Round House by Louise Erdrich
(Constable & Robinson $36.99)
This well-told story won the American National Book Award last year. The protagonist is a smart, observant, sensitive and potentially model citizen, questioning, likeable, clear-sightedly funny. He is 13. But he is not Holden Caulfield.
Louise Erdrich is a member of the Chippewa tribe of Native Americans. She has written 13 novels as well as short stories, poetry and children's books. So we have an established and successful novelist writing a straightforward transgenre narrative, part young man's rite of passage, part crime thriller, and part social realist treatment of universal themes of justice, the clumsy rule of law, and revenge, but in her own context.
The characters inhabit a reservation, a small remnant of the tribe's former territory.
Parallels with Aotearoa and our history of dispossession by stealth, legal subterfuge and force of arms are easy to see.
Straightforward? Well, yes. She is a skilful storyteller, which means we get the right bits in the right order. Her people behave as people do, whether they are upright citizens motivated by the common good, or feckless wasters content with squalor and poverty.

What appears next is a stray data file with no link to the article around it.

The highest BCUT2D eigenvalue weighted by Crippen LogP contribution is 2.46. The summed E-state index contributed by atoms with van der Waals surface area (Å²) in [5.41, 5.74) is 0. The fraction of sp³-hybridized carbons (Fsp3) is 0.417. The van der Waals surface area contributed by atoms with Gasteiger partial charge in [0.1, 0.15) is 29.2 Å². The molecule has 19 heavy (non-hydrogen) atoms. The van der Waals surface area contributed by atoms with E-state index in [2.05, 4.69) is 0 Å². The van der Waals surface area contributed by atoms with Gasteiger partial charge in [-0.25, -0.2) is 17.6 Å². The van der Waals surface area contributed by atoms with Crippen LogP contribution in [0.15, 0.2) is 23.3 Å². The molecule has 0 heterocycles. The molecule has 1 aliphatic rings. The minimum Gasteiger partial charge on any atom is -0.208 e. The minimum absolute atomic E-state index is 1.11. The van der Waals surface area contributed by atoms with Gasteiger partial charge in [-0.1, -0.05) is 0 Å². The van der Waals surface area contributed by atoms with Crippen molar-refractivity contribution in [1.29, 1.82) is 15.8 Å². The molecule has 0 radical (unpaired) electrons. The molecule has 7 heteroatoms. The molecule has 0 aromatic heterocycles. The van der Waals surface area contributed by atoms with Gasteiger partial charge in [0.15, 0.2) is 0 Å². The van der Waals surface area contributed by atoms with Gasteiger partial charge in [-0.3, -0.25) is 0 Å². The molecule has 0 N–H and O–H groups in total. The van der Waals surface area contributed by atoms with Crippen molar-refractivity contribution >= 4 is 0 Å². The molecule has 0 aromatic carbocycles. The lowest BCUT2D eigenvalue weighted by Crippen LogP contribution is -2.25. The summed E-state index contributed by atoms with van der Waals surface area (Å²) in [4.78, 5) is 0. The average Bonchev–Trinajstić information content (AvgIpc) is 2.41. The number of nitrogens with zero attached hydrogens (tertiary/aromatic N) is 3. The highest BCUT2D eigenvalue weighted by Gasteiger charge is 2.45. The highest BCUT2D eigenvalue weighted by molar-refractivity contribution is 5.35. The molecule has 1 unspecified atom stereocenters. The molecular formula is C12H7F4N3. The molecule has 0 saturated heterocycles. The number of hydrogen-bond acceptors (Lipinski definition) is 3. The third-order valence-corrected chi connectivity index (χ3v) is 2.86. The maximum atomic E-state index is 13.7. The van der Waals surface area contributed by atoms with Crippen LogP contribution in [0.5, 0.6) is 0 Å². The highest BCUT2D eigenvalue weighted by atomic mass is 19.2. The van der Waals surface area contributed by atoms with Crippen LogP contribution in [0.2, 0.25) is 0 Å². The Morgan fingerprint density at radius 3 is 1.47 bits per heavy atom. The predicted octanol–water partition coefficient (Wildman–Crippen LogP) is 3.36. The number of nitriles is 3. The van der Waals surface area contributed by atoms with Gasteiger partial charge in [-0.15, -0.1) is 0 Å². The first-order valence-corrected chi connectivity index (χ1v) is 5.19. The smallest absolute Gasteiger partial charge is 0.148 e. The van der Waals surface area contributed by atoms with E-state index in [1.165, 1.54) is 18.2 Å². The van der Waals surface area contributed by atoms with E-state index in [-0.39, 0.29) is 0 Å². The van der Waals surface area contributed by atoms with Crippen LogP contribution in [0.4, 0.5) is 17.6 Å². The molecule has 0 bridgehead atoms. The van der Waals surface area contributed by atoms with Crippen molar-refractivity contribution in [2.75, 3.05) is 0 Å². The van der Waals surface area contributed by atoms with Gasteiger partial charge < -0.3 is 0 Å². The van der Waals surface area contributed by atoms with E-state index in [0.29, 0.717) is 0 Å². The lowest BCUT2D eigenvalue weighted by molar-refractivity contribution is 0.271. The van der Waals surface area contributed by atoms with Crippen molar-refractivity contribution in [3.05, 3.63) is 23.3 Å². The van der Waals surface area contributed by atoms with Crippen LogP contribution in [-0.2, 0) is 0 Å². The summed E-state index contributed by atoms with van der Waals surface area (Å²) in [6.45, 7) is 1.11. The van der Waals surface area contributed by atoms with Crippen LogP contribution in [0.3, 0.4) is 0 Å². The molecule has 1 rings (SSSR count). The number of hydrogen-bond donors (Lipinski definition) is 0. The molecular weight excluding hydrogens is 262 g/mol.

And you can't choose your family, so this community is densely related - most of them are some sort of cousin to each other.
I doubt I am the only reader who finds this update on cowboys and Indians very congenial. It is hard not to like Joe, whose point of view directs most of the exposition.
He may be 13, but he is no fool. He likes girls, and he likes one big girl so much he can't stop himself looking - or is that staring, yes it is - at her professional endowment. She has been a stripper, although she runs the petrol station now. And she likes Joe enough to give him a job and feed the food part of his adolescent hungers.
Food, drink and sex are important drivers, and nobody misses out on this reservation. In particular, the casualness of some of the casual sex is handled with a very non-icky candour.
I am not going to spoil this book for those among you who I hope to persuade to read it by revealing the outcome.
It is a thoroughly successful novel, and fresh as well.